The Mathematical Sciences Diversity Initiative holds a Modern Math Workshop (MMW) prior to the SACNAS National Conference each year. The 2018 MMW will be hosted by SAMSI at the Henry B. Gonzalez Convention Center, San Antonio, Texas on October 10th and 11th, 2018. This workshop is intended to encourage undergraduates, graduate students and recent PhDs from underrepresented minority groups to pursue careers in the mathematical sciences and build research and mentoring networks. The Modern Math Workshop is a pre-conference event at the SACNAS National Conference. The MMW includes a keynote lecture, mini-courses, research talks, a question and answer session and a reception.Updated on Mar 15, 2018 12:33 PM PDT
The purpose of the summer school is to introduce graduate students to state-of-the-art methods and results in Hamiltonian systems and symplectic geometry. We focus on recent developments on the study of chaotic motion in Hamiltonian systems and its applications to models in Celestial Mechanics.Updated on Jul 31, 2018 12:12 PM PDT
In today's world, data is exploding at a faster rate than computer architectures can handle. This summer school will introduce students to modern and innovative mathematical techniques that address this phenomenon. Hands-on topics will include data mining, compression, classification, topic modeling, large-scale stochastic optimization, and more.Updated on Jul 19, 2018 11:45 AM PDT
Harmonic analysis is a central field of mathematics with a number of applications to geometry, partial differential equations, probability, and number theory, as well as physics, biology, and engineering. The Graduate Summer School will feature mini-courses in geometric measure theory, homogenization, localization, free boundary problems, and partial differential equations as they apply to questions in or draw techniques from harmonic analysis. The goal of the program is to bring together students and researchers at all levels interested in these areas to share exciting recent developments in these subjects, stimulate further interactions, and inspire the new generation to pursue research in harmonic analysis and its applications.Updated on Jun 20, 2018 12:17 PM PDT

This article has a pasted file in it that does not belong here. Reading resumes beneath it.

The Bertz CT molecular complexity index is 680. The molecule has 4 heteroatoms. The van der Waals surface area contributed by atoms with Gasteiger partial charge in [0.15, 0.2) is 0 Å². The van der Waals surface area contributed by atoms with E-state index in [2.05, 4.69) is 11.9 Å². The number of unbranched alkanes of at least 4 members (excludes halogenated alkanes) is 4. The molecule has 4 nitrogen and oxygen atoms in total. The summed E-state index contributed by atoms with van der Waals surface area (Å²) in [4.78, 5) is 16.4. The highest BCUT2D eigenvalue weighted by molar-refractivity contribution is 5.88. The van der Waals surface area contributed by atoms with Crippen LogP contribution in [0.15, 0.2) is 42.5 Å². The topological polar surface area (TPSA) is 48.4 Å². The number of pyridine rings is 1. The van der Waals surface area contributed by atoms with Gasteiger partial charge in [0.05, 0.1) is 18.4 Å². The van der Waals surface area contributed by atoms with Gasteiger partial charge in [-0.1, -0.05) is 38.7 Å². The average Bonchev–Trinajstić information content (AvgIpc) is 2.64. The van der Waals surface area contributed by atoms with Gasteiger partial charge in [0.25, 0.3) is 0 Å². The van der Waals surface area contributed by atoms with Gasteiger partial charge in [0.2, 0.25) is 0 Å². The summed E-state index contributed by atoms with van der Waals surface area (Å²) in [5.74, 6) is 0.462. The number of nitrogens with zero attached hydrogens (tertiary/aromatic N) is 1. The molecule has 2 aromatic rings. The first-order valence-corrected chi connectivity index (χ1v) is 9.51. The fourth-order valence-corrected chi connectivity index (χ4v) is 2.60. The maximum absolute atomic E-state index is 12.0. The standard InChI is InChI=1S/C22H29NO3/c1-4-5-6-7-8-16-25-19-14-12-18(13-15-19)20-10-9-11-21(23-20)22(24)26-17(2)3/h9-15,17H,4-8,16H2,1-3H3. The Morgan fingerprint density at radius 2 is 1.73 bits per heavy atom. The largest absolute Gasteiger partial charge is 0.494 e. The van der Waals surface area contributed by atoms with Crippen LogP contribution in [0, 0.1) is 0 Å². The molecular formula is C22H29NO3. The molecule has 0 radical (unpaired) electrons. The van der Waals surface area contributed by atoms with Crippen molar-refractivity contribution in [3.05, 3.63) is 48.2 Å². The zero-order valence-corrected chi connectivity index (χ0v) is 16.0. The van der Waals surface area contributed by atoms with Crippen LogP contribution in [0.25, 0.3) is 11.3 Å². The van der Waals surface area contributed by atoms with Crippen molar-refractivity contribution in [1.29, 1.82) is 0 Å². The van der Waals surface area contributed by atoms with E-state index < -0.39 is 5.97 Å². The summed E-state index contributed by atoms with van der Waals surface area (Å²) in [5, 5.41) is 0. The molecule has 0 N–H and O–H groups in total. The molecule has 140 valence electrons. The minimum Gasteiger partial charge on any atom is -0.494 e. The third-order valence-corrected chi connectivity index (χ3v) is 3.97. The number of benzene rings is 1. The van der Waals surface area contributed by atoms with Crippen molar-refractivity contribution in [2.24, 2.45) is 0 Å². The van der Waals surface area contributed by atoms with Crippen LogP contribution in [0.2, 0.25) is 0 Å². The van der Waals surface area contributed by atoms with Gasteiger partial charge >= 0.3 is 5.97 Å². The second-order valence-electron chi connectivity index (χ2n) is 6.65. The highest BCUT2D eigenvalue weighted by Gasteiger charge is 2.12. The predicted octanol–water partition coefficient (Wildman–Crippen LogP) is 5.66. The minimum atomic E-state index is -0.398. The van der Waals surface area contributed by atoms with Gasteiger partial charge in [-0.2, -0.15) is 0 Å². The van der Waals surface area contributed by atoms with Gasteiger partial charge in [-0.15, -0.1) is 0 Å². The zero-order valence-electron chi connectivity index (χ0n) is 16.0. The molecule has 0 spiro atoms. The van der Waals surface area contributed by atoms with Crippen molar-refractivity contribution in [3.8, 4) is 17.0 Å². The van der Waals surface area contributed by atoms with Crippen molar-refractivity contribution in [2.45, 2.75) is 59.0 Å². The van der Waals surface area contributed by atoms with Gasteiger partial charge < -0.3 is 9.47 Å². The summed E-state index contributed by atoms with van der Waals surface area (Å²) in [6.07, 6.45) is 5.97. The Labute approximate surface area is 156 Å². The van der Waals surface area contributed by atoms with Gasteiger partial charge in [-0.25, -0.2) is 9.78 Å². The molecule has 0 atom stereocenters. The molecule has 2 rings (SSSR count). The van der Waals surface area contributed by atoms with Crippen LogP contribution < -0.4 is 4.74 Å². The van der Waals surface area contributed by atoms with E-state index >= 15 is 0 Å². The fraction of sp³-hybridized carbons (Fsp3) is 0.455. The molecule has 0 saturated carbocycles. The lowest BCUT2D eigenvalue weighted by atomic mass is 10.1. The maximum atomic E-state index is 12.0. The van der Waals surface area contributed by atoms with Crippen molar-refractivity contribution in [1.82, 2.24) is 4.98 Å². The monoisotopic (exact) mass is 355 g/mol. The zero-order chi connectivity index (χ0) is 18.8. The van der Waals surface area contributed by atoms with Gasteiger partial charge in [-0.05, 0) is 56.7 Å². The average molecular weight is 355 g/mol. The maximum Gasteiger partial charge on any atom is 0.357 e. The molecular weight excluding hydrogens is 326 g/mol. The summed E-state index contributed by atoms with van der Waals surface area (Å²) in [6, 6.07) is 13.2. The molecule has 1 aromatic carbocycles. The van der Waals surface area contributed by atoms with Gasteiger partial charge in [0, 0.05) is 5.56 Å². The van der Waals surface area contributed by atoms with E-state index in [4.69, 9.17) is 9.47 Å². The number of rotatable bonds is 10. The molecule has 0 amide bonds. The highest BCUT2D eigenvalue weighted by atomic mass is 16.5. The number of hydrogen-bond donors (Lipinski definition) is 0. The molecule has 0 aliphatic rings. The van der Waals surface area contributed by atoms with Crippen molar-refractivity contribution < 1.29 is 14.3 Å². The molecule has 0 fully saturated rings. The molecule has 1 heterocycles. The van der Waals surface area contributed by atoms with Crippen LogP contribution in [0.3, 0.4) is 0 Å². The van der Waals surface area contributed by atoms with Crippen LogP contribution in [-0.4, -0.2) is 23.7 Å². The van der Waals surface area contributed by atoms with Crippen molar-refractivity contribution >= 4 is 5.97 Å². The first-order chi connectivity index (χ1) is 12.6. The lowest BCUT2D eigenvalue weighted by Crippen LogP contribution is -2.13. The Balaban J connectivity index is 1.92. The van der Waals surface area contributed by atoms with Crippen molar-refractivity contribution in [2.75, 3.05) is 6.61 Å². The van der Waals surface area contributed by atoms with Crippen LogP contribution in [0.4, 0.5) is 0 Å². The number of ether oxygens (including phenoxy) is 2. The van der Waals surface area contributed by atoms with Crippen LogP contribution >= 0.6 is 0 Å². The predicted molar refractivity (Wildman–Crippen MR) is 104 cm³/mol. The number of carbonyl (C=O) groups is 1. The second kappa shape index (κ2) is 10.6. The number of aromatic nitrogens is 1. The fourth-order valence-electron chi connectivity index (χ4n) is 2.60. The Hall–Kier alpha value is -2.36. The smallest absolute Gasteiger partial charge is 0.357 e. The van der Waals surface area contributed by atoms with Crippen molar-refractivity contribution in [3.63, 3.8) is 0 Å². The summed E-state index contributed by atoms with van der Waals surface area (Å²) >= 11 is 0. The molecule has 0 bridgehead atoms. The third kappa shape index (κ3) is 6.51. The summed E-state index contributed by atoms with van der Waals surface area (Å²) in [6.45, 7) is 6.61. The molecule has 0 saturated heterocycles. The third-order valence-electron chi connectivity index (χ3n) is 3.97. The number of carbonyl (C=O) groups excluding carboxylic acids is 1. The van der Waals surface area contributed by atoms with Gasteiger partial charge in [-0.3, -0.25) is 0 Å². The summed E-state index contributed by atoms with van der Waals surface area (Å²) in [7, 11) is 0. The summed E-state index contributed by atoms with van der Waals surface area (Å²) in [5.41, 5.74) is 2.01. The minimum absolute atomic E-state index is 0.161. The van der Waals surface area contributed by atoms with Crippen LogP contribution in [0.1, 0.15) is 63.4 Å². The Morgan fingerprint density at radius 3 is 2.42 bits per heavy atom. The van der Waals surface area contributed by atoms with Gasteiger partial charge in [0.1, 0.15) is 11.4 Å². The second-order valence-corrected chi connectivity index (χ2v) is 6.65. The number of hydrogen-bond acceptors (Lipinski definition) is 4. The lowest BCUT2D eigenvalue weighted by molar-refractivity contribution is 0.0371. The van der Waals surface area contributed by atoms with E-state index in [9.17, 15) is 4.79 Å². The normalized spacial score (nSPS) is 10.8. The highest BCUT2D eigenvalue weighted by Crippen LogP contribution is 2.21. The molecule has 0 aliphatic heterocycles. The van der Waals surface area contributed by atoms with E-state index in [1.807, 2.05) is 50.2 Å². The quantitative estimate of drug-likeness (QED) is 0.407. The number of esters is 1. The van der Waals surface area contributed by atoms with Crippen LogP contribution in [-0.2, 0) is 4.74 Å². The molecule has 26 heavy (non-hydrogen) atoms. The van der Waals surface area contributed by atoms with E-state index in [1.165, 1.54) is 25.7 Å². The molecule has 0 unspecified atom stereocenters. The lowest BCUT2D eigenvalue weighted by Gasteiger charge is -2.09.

The goal of the school is to give an introduction to basic techniques for working with derived categories, with an emphasis on the derived categories of coherent sheaves on algebraic varieties. A particular goal will be to understand Orlov’s equivalence relating the derived category of a projective hypersurface with matrix factorizations of the corresponding polynomial.Updated on Jul 05, 2018 09:05 AM PDT
This two week summer school will introduce graduate students to the theory of h-principles. After building up the theory from basic smooth topology, we will focus on more recent developments of the theory, particularly applications to symplectic and contact geometry, and foliation theory.Updated on Jun 20, 2018 12:17 PM PDT
Explore Outstanding Phenomena in Animal Behavior
Jointly hosted by Janelia and the Mathematical Sciences Research Institute (MSRI), this program will bring together 15-20 advanced PhD students with complementary expertise who are interested in working at the interface of mathematics and biology. Emphasis will be placed on linking behavior to neural dynamics and exploring the coupling between these processes and the natural sensory environment of the organism. The aim is to educate a new type of global scientist that will work collaboratively in tackling complex problems in cellular, circuit and behavioral biology by combining experimental and computational techniques with rigorous mathematics and physics.Updated on Jun 20, 2018 12:16 PM PDT